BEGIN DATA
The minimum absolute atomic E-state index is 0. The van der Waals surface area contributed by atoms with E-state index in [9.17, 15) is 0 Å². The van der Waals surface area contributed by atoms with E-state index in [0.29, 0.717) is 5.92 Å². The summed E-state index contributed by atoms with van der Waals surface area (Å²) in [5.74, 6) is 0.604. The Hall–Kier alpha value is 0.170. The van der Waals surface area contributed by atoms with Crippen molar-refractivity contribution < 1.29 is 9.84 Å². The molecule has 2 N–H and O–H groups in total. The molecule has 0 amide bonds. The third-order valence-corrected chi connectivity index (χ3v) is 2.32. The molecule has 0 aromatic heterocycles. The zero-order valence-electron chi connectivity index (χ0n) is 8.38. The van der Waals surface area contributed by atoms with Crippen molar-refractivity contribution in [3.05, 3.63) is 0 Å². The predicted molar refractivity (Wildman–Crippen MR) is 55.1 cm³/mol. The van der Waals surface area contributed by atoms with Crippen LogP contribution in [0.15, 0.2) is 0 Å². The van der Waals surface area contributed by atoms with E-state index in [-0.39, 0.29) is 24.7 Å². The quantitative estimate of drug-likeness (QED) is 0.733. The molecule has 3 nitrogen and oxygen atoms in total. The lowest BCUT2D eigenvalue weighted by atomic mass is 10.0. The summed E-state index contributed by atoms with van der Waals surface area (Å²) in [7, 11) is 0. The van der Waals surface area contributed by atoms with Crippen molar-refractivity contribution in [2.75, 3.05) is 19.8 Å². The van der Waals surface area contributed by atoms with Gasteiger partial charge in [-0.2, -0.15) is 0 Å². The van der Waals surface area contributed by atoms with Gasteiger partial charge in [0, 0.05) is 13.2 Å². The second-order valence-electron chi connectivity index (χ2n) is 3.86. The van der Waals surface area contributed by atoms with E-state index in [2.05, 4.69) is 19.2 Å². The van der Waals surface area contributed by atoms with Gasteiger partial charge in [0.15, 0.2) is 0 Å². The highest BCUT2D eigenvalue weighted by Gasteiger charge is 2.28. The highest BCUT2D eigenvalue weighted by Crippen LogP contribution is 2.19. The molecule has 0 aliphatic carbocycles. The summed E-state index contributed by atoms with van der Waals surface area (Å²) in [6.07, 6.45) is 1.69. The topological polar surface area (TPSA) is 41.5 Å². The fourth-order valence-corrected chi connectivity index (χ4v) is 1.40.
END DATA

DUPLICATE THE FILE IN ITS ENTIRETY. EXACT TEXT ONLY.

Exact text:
The minimum absolute atomic E-state index is 0. The van der Waals surface area contributed by atoms with E-state index in [9.17, 15) is 0 Å². The van der Waals surface area contributed by atoms with E-state index in [0.29, 0.717) is 5.92 Å². The summed E-state index contributed by atoms with van der Waals surface area (Å²) in [5.74, 6) is 0.604. The Hall–Kier alpha value is 0.170. The van der Waals surface area contributed by atoms with Crippen molar-refractivity contribution < 1.29 is 9.84 Å². The molecule has 2 N–H and O–H groups in total. The molecule has 0 amide bonds. The third-order valence-corrected chi connectivity index (χ3v) is 2.32. The molecule has 0 aromatic heterocycles. The zero-order valence-electron chi connectivity index (χ0n) is 8.38. The van der Waals surface area contributed by atoms with Crippen molar-refractivity contribution in [3.05, 3.63) is 0 Å². The predicted molar refractivity (Wildman–Crippen MR) is 55.1 cm³/mol. The van der Waals surface area contributed by atoms with Crippen LogP contribution in [0.15, 0.2) is 0 Å². The van der Waals surface area contributed by atoms with E-state index in [-0.39, 0.29) is 24.7 Å². The quantitative estimate of drug-likeness (QED) is 0.733. The molecule has 3 nitrogen and oxygen atoms in total. The lowest BCUT2D eigenvalue weighted by atomic mass is 10.0. The summed E-state index contributed by atoms with van der Waals surface area (Å²) in [7, 11) is 0. The van der Waals surface area contributed by atoms with Crippen molar-refractivity contribution in [2.75, 3.05) is 19.8 Å². The van der Waals surface area contributed by atoms with Gasteiger partial charge in [-0.2, -0.15) is 0 Å². The van der Waals surface area contributed by atoms with Gasteiger partial charge in [0, 0.05) is 13.2 Å². The second-order valence-electron chi connectivity index (χ2n) is 3.86. The van der Waals surface area contributed by atoms with E-state index in [2.05, 4.69) is 19.2 Å². The van der Waals surface area contributed by atoms with Gasteiger partial charge in [0.15, 0.2) is 0 Å². The highest BCUT2D eigenvalue weighted by Gasteiger charge is 2.28. The highest BCUT2D eigenvalue weighted by Crippen LogP contribution is 2.19. The molecule has 0 aliphatic carbocycles. The summed E-state index contributed by atoms with van der Waals surface area (Å²) in [6.07, 6.45) is 1.69. The topological polar surface area (TPSA) is 41.5 Å². The fourth-order valence-corrected chi connectivity index (χ4v) is 1.40.